1 tsp black pepper

Combine all ingredients in a large saucepan and stir frequently over high heat until mixture begins to boil, then reduce heat and simmer for 20 minutes, stirring occasionally. Ladle hot salsa into pint jars, leaving 1/2-inch headspace. Adjust lids and process in a boiling water canner 15 minutes at 0-1,000 feet altitude; 20 minutes at 1,001-6,000 feet; 25 minutes above 6,000 feet.

Friday, July 15, 2011

Fair Results

All the hard work paid off. I won a blue ribbon for my whole wheat bread! I also won a blue ribbon for my Peru photo album.  (That's three straight years.) I won a 2nd place ribbon for my dill pickles and nothing for my jam.  I didn't think I was going to get anything for the jam.  It was too thick. Not a bad percentage.

Another Zucchini Recipe

If your garden is anything like mine, I went to pick tender baby zucchini and found 10 pounders hiding at the bottom.  Here's a recipe that is perfect for cubing those suckers and making Mock Pineapple.

 Mock Pineapple

4 quarts shredded or cubed zucchini, peeled
46 oz can unsweetened pineapple juice
1 1/2 cups bottled lemon juice
3 cups sugar
2 teaspoons pineapple extract

Mix ingredients (except pineapple extract) and bring to a boil. Simmer 20 minutes. Stir in extract. Fill hot jars with hot mixture and cooking liquid, leaving 1/2" headspace. Remove air bubbles. Wipe jar rims. Adjust lids. Process in a boiling water bath; pints and half-pints for 15 minutes (20 min. above 1000 ft., 25 min. above 6000 ft.).

Thursday, July 14, 2011

July 3, 2011





Every three months I have to give the Presidency lesson on the first Sunday of the month.  Since it was the day before the 4th of July, I decided to talk about something I know a little about, WWII.  I film the lessons each week and post them on YouTube for those that don't get a chance to see them.

This is a pic of my Dad.  They must have decided to take pics on the spur of the moment, because he's only wearing his jacket over his civies.

My guess is the photo is from 1945-46.  It's not marked.  This would make Dad 24 or 25-years-old.  My lesson is in 3 parts, below.

I hope you enjoy it.







Tuesday, July 12, 2011

Week 64

It's the great pumpkin, Charlie Brown. Yes, I'll gladly blame this one on DH.  He wanted to try some giant pumpkin seeds, and lo and behold, we got humungous pumpkins.  Okay, now what?  Funny how when I say I want to plant pumpkin pie pumpkins, he says the vines take over everything. He's correct, but at least we'd get some edible pumpkins out of it. Enough of my rant...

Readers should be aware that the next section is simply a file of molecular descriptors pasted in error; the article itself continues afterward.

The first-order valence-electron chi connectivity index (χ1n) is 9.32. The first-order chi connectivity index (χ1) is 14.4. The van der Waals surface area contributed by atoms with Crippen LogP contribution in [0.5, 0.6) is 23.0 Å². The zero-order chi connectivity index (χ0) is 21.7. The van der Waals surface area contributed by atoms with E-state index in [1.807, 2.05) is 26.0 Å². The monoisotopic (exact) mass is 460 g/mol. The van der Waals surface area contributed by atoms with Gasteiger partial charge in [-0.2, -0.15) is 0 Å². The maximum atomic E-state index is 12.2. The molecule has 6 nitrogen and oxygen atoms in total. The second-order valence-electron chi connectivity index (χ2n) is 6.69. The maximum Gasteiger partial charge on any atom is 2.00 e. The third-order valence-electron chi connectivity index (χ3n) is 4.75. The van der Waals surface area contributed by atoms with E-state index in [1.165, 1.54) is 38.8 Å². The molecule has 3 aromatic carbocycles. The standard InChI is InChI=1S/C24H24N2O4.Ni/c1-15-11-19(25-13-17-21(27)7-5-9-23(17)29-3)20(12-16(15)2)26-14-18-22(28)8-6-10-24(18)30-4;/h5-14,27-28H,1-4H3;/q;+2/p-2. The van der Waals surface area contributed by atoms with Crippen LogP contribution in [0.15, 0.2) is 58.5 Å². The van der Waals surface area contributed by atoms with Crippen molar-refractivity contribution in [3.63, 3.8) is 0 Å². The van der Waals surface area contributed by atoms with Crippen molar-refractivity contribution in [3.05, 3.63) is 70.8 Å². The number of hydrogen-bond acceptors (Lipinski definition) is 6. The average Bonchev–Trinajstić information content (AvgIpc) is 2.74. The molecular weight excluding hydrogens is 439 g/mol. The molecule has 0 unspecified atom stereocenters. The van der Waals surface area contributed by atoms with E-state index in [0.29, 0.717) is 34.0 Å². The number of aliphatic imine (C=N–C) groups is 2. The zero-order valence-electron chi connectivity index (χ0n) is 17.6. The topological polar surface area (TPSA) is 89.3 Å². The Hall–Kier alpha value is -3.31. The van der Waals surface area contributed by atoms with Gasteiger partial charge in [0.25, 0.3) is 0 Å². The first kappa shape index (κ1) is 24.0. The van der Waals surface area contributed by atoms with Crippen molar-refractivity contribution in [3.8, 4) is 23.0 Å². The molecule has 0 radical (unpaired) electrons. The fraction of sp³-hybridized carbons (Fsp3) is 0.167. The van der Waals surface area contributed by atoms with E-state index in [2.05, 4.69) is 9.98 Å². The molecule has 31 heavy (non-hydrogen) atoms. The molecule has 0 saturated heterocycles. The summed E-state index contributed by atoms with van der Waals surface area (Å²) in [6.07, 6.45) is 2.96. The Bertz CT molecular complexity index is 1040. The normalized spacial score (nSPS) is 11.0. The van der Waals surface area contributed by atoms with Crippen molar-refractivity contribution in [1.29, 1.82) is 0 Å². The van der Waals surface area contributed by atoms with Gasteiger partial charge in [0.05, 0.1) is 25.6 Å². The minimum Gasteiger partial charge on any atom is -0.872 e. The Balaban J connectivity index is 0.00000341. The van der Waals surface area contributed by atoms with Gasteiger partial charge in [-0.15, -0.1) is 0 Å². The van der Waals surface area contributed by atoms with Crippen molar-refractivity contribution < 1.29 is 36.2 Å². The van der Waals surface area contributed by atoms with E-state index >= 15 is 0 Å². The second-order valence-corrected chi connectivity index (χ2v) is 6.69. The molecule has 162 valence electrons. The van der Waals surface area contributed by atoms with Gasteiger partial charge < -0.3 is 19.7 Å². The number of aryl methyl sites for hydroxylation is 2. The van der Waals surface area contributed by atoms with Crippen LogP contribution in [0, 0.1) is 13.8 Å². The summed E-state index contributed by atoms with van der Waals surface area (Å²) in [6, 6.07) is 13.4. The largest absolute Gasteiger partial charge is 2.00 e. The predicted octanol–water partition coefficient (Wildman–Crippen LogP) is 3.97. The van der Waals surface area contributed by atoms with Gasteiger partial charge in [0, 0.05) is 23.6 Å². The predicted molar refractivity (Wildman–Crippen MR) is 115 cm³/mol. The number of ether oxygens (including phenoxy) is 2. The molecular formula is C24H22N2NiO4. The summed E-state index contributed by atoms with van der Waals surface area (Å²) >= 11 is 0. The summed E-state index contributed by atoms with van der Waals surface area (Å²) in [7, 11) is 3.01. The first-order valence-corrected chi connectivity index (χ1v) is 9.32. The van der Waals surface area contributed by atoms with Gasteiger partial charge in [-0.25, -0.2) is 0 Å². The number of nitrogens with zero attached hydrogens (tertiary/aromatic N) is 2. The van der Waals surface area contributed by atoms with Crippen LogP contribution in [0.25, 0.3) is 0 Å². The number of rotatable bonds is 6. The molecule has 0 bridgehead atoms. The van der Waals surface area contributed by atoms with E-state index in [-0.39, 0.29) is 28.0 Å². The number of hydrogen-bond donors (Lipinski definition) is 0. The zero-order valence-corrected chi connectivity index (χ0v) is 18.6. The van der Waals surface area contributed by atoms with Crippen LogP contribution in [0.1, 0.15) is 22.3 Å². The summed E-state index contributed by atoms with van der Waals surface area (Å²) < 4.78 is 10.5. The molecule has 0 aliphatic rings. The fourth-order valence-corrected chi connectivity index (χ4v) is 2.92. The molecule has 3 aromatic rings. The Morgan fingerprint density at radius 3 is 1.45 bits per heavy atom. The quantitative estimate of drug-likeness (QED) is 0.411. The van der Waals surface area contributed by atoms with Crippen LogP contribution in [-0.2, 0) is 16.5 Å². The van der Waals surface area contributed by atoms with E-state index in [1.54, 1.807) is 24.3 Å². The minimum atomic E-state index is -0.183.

Look what else I have lurking in my garden.  No it isn't an oblong pumpkin, it's a cucumber.  I have several that mysteriously appeared when I didn't check the garden for a couple of days.  Never fear, if you remember last year, I made mock spiced apple rings.  Here's a recipe from David on the Canning2 Yahoo group, for another variation:

CHRISTMAS STICK PICKLES

7 lbs. cucumbers, sliced 2 ways (I use big yellow cucumbers)
2 qts. vinegar
2 gal. cold water
5 lbs. sugar, or if desired less
2 c. pickling lime
1 tbsp. pickling spice
2 pkgs. red hots (cinnamon candies)
Red food coloring

Slice big yellow cucumbers, remove all pulp and seeds. Slice in desired lengths. Mix lime with 2 gallons water. Mix well. pour over cucumbers. Soak 24 hours. Drain well. Soak 3 hours in cold ice water. Drain. Tie spices in rag. Mix sugar and vinegar, put in spices and red hots. Pour over cucumbers. Let stand 12 hours. Add red food coloring, a few drops to make pretty red. Bring to boil. Boil rapidly 30 minutes, until cucumbers begin to clear. Pack in jars and cover with liquid. Heat lids and seal.

Of course you would want to update the canning instructions (I BWB for 10 minutes pints/15 minutes quarts - adjust for elevation of course) and rather than stocks I make rounds from peeled cikes that have the seeds
removed. Same sort of idea without the lime soak or the alum.  Pickle Crisp could be added as a firming agent.

Once canned and stores for a couple months the pickle is a dead ringer for spiced apple rings.

And, in case you missed this recipe on the Recipes page:
From the 1969 book, Homemade Bread edited by Nell B. Nichols, comes this recipe for:

Zucchini Marmalade
2 lbs. young zucchini squash (I'm using my immense 50 lb. zucchinis, thinly sliced.)
juice of 2 lemons
1 tsp. grated lemon peel
1 (13.5 oz.) can crushed pineapple, drained
1 pkg. powdered pectin
5 cups sugar
2 tbs. finely chopped crystallized ginger

  • Peel squash and cut into thin slices.  Measure 6 cups sliced zucchini into a large kettle.
  • Add lemon juice, peel and pineapple.  Bring to a boil.  Lower heat and simmer, uncovered, until squash is tender but holds its shape, about 15 minutes.
  • Add pectin.  Place over high heat and bring to a boil.  Stir in sugar and ginger.  Bring to a full rolling boil and boil hard for 1 minute, stirring constantly.
  • Remove from heat; skim off any foam.  Stir and skim 5 minutes to cool slightly and prevent fruit from floating.
  • Ladle into hot, sterilized jars; seal with hot paraffin.  Makes 5 half pints.
I would process this marmalade in a BWB for 10 minutes. (This is a different way to pawn off zucchini on your neighbors.)

Wednesday, July 6, 2011

Week 63

With the price of food going up so much lately, it makes sense to buy when the price is low on something you use.  Extra lean ground beef was on sale, so I bought 10 lbs.  I made my meatloaf recipe and put it these small baking dishes.  These are enough for DH and me and with a bit left over for lunch.  I freeze these in my foodsaver bags and pull it out when we want meatloaf.  I also make two patties and freeze them in the bags.  They are easy to defrost and there is no waste.

Monday, July 4, 2011

Saturday, July 2, 2011

Week 62

Bet you thought I wasn't getting anything in this week.  You're sort of correct.  Here's July's bargains.

July
Food:
Hot dogs
Ground beef
Hamburger and hot dog buns
Condiments (ketchup, mustard, barbeque sauce, relish)
Salad dressing
Chips
Ice cream
Popsicles

Soda
Bottled water
Iced tea mix and bags

Non-food:
Grill supplies (charcoal, lighter fluid)
Party supplies (disposable plates, cups, napkins and utensils)
Furniture

I'm teaching a Relief Society lesson tomorrow at church.  I've been polishing it up this week.